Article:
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Yvo de Boer on U.S. Climate Policy

Interviewee: Yvo de Boer
Interviewer: Toni Johnson
June 13, 2008

Many environmental activists believe the Bush administration’s stance on climate change has damaged U.S. credibility and retarded U.S. influence in talks on an agreement to succeed the Kyoto Protocol, which expires in 2012. However, Yvo de Boer, executive secretary of the UN Framework Convention on Climate Change, says he is encouraged that both 2008 presidential candidates pledge to put climate change high on their policy agendas. He also notes that both Sen. Barack Obama (D-IL) and Sen. John McCain (R-AZ), “show ambition and want to take this topic forward.” De Boer says “we are in the rare comfortable position that whoever wins the U.S. election will deliver a stronger position on climate change.”

De Boer also is encouraged that the legislative proposals before the U.S. Congress would position U.S. efforts in line with international efforts going on currently. However he cautions against using trade tariffs as a way to force developing nations into a mandatory emissions regime. “We are at the beginning of a two-year negotiating process and I don't think that it's particularly constructive to then get out a big stick and start threatening people with what will happen if there is a failure to reach agreements,” he says.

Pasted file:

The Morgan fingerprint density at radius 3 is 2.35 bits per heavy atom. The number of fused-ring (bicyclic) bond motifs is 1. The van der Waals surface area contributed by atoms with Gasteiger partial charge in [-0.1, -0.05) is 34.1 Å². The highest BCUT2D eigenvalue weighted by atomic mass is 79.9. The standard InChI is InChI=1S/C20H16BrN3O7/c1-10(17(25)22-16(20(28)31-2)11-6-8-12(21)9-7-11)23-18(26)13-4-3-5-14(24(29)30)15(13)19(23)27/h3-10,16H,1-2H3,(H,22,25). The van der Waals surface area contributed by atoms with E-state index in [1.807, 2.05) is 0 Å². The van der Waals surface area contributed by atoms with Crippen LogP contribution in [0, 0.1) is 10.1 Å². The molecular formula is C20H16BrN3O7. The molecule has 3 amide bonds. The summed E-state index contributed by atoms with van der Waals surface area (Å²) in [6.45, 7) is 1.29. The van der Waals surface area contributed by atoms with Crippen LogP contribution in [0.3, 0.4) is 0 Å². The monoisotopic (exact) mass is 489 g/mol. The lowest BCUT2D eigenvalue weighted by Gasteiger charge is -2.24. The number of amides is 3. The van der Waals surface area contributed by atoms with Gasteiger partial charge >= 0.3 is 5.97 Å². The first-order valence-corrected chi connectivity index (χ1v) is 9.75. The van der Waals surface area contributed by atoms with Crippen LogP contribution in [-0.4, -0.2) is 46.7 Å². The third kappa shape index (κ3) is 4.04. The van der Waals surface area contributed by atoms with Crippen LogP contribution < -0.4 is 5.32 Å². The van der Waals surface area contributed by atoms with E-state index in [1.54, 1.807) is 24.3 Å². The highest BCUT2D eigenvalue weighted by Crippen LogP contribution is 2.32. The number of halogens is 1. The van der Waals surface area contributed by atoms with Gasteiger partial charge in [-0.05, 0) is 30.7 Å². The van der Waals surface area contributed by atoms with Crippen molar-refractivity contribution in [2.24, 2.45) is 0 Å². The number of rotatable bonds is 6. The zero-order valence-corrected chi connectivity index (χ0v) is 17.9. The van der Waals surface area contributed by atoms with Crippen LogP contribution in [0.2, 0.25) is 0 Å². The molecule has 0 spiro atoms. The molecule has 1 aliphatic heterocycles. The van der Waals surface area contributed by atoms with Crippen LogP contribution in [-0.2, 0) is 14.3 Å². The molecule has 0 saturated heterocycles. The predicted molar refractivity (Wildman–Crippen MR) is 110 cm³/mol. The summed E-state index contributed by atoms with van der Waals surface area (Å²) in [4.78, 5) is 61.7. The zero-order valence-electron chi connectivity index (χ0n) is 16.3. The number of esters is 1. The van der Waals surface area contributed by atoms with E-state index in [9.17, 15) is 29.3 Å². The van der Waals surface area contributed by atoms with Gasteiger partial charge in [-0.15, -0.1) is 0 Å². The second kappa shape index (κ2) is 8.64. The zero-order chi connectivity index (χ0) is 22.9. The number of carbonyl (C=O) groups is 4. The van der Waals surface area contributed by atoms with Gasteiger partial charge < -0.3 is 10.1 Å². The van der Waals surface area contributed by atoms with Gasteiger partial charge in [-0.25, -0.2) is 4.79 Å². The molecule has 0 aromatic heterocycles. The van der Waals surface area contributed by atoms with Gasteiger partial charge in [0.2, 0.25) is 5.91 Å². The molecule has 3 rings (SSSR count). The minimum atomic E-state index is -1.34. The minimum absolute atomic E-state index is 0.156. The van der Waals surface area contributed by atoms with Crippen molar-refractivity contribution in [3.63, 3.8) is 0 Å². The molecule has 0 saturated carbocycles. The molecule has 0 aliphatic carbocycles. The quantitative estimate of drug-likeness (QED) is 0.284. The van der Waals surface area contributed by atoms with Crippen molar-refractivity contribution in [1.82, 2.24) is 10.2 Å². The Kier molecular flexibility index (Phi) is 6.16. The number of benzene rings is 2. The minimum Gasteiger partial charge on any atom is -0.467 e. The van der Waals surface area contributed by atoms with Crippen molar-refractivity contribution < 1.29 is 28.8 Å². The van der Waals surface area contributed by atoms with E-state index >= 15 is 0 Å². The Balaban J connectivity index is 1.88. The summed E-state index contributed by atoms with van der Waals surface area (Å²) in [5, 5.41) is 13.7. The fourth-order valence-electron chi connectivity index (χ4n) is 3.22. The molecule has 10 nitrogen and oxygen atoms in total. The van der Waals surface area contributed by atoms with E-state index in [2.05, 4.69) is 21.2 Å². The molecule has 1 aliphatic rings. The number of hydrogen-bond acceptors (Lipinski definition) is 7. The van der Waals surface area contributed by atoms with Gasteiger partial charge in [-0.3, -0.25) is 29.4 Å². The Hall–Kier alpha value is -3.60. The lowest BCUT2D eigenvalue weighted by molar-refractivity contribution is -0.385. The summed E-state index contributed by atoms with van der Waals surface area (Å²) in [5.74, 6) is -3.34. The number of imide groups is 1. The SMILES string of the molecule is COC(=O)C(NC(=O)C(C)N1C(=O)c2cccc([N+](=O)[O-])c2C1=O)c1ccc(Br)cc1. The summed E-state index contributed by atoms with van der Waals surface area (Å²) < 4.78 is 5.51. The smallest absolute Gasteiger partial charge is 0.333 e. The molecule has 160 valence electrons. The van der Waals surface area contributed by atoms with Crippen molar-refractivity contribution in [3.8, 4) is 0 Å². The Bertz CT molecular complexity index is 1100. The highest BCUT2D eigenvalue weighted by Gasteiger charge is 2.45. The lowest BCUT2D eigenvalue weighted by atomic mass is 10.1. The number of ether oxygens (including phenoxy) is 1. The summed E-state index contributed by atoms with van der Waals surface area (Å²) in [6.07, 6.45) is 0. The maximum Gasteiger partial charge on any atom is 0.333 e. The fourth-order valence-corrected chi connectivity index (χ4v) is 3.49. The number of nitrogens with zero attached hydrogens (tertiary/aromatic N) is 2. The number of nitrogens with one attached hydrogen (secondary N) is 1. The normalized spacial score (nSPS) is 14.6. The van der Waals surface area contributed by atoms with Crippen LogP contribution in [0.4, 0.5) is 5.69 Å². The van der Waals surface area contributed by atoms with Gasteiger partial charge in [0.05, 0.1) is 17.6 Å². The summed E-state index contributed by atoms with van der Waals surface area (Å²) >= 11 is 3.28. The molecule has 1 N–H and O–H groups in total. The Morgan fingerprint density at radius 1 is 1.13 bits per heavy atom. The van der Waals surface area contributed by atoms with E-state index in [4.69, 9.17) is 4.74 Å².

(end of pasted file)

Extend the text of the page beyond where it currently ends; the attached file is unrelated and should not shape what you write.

Read more of the interview here.

Editor's Note: This interview was recorded last month.


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